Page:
In Try/Buy/Wait, Checkpoint writers review a game and give you a recommendation on whether to Try the game via demos/buy-and-refund, Buy the masterpiece of a game immediately, or Wait until the game is on sale – letting you know if a game is ultimately worth your money and time.
Your Writer: MuukenTuuken
Top 3 Favorite Games: Counter-Strike: Global Offensive, Apex Legends, Red Dead Redemption 2
Favorite Genre: Multiplayer FPS
Recently Finished: Yuppie Psycho, Amid Evil,The World of Horror Demo, VA-11 Hall-A, SAS: Zombie Assault 4
Currently Playing: Apsulov, Apex Legends Season 2, Dark Souls 3, DOTA 2
Bio: Be sure to watch me stream all the games I review on my Twitch Channel!
Yuppie: A fashionable young middle-class person with a well-paid job. Psycho: A psychopath or someone with psychopathic tendencies. Put them together, you’d expect something along the lines of American Psycho, but it’s more than just some murders committed to the score of Huey Lewis and the News. Yuppie Psycho is a game of surprises and problem solving, coupled with an excellent story, but first and foremost it is a horror game. If you have read my World of Horror review, you’d know that I’m not good with horror. Compared to the other horror games I’ve been coerced to review, this one is actually really good, as it doesn’t rely on cheap jump scares or grotesque imagery to inflict fear unto the player. It turns out to be more comedic than horrific at some points with its social commentary on corporate life, which I will leave for you to discover and enjoy.
☐ Text or Audio floating around
☑ Really Good
Yuppie Psycho has you play Brian Pasternack, a nobody offered a job at Sintracorp, one of the largest and most prestigious companies ever. Things quickly take a turn for the bizarre when you’re asked to sign a contract to kill a witch infecting the company. This isn’t an action game–you’ll be running from most of the threats you face–but instead of just hiding in a closet waiting for them to pass like in Outlast, you usually have to perform several tasks to escape and move on to the next area.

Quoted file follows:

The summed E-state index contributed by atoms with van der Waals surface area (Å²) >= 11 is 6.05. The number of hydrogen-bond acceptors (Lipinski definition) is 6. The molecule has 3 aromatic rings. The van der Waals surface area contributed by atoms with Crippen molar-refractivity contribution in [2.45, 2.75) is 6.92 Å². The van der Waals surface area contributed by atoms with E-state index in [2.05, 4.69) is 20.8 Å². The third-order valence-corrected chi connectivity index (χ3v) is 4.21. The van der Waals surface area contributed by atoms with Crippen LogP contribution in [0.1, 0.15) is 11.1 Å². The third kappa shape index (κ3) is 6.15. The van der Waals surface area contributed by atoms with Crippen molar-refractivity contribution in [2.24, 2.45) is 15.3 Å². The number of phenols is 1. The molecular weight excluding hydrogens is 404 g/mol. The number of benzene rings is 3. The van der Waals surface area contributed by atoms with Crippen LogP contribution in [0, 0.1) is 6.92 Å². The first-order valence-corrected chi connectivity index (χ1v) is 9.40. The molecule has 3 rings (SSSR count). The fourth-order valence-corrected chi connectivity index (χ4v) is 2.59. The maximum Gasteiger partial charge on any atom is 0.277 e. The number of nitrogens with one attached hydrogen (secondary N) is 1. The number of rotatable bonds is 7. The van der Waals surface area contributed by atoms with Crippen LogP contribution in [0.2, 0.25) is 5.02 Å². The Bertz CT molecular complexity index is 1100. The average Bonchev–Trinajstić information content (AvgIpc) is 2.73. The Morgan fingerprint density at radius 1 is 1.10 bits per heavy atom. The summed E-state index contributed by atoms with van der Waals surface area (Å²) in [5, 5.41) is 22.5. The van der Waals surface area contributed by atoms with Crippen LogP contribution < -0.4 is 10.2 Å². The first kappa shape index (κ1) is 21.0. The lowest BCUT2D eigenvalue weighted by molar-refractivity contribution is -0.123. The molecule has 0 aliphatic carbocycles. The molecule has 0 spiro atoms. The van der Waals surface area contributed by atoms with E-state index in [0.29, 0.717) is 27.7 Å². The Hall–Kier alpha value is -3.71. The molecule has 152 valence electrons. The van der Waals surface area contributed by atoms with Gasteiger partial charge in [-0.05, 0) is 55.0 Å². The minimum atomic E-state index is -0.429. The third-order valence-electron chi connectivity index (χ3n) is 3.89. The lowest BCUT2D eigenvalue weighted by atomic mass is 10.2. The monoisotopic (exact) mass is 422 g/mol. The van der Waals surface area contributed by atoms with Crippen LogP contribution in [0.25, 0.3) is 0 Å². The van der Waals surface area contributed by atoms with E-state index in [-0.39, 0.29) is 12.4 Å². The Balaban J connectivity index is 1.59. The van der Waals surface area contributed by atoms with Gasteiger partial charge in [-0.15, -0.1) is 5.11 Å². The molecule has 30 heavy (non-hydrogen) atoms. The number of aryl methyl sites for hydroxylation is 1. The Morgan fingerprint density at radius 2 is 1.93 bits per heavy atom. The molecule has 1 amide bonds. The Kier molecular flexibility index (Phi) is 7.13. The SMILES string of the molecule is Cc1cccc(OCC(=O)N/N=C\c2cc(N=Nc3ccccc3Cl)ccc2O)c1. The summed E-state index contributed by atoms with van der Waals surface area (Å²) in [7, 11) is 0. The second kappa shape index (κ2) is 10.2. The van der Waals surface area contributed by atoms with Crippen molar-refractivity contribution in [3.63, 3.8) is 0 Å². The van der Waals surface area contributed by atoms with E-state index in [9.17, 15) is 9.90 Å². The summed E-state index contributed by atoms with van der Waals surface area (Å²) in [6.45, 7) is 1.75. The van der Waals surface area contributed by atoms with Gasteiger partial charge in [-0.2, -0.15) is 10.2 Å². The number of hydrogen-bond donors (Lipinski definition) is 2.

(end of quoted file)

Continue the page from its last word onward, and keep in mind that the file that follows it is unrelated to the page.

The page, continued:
Hang in there buddy, work isn’t so bad.
The game’s setting is superb. It does a fantastic job of world building and from the first 5 minutes on sets the tone for the game moving forward. It doesn’t hamfist lore to the player and how much you learn about the world depends on how much you want to explore or take time to read excerpts littered about the game. The music is also very well done. The underscore works wonders to build suspense and tension, but it can also switch seamlessly to light-hearted music to pair with the more comedic and nonsensical scenes.
Gameplay-wise, the game plays from a side-view perspective and requires some level of problem-solving skills to get through. Due to the nature of the game, there are only ever one or two solutions to a problem, which makes the game very linear. You can’t unlock this gate unless you go perform this task, which requires you to go get this one thing to trade for the key you need to open the gate. An important note is that the game has no checkpoints, so make you sure you save frequently, but not too frequently as you only have a limited number of saves.
Think this might be inspired by Junji Ito, but I can’t be too sure.
All in all, the game is excellent and I cannot recommend it enough. Definitely look to pick this up if you’re looking for something to play within the horror genre. I am not familiar with all things horror, so some references to prominent horror authors like Junji Ito or Lovecraft might have flown over my head, but I am sure those of you who are well-versed with their works would find Yuppie Psycho even more enjoyable.
Yuppie Psycho was developed by Baroque Decay (@baroquedecay | #KillTheWitch) and published by Another Indie (@AnotherIndieS). It was released on April 25, 2019 and is available for purchase at $19.99 on the PlayStation 4, Xbox One, Nintendo Switch, and PC via Steam platforms.